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Margaret Mead made me do it

May 21, 2013

2012-04-18

A while ago I mentioned that an anthropologist had written a blog post in response to my blog post, and that got me reminiscing.

When I took my undergraduate degree at Edinburgh University you were required to take a number of outside courses, and I took Social Anthropology 1.  A lot of people saw Social Anthropology 1 as their ‘easy’ subject (even though at the time you needed higher grades to get in than you needed for medicine) and it was full of loud private school kids who had spent the summer digging wells in Africa and continued to wear the hat that had been woven from goats wool by an elderly blind woman to thank them for their diligence.  I loved it.  It was all about people and society and how things are the same and different across cultures around the globe.

It all came together for me by chance in the last essay of the year, which was actually one I picked from the list at random.

For the essay I was required to research the controversy/debate of the conflicting work of Margaret Mead and Derek Freeman.  Margaret Mead was a graduate student who went to Samoa to study the people, living with a Western naval family and concentrating on the subject of adolescence.  She used observation and interviews as her methodology and concluded that the Samoans sailed through adolescence and were a sexually free group of people.  Freeman, on the other hand, went across and threw himself into the culture and language, living together with the Samoan people.  Afterwards, he claimed that Mead had been hoaxed by the Samoan people and that her conclusions were consequently not valid.  He said that because she was too far removed from the culture she was unable to tell when the Samoans that she interviewed were joking with her.  I’m simplifying, of course, and the debate goes on.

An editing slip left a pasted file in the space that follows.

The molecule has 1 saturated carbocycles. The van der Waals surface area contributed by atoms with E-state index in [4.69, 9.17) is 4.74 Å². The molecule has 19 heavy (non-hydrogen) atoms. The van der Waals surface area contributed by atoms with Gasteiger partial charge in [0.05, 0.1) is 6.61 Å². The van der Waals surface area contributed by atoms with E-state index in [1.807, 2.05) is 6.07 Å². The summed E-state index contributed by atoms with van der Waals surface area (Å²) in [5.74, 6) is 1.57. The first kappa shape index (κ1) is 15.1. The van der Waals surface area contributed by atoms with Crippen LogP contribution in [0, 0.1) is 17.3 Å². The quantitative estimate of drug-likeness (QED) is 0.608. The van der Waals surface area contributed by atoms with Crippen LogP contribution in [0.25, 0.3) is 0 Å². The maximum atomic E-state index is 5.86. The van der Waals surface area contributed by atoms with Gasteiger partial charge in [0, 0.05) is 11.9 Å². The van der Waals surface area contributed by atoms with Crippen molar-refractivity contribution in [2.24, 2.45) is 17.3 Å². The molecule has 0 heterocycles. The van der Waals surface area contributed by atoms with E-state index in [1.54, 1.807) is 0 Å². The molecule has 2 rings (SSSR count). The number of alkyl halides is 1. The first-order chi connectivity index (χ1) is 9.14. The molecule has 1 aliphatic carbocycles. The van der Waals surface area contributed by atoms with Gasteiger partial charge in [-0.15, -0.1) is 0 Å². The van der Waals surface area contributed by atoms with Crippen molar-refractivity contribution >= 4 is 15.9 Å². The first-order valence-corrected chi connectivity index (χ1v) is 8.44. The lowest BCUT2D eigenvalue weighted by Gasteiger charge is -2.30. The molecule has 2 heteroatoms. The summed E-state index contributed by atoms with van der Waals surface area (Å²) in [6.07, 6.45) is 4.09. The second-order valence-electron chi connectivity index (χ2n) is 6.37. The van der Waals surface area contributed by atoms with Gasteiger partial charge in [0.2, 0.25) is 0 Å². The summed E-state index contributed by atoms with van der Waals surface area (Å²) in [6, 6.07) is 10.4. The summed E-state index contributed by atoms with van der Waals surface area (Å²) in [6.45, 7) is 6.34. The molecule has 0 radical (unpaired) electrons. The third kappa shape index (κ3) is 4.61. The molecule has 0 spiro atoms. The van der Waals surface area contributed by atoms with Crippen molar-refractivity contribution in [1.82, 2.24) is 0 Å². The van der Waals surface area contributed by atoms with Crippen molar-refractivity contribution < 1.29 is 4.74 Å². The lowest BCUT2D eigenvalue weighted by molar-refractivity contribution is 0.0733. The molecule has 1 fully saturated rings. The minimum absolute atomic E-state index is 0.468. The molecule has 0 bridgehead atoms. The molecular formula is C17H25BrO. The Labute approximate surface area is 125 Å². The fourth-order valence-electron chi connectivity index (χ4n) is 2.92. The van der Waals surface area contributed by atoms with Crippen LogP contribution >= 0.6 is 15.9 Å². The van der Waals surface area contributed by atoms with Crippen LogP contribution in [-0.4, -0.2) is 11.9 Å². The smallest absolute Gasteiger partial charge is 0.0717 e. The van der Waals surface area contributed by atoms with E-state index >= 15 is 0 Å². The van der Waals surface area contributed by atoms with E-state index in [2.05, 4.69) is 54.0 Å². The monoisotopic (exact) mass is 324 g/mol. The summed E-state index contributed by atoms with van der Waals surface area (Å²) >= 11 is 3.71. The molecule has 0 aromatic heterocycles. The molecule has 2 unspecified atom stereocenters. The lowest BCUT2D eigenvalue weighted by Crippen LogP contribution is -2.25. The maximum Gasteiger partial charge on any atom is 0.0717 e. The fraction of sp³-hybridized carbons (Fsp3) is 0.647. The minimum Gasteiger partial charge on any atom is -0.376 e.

This stuff was so fascinating for me.  I had learned about research methodologies before, of course, and about choosing the right methodology for the task at hand.  But what I hadn’t considered was the difference that it could make to use two alternate methodologies to look at exactly the same thing.  How you could get a completely different outcome, and what a big hoo ha doing so could cause.

It’s funny, when I am asked in job interviews (or the pub) why I got into research I usually say it is because I am nosy interested in people.  But I guess that’s not the whole story.  I first became captivated by research when I discovered the power of methodology and considered the delicate balancing act that research actually is.  I wanted to get in on that.

And Margaret Mead made me do it.

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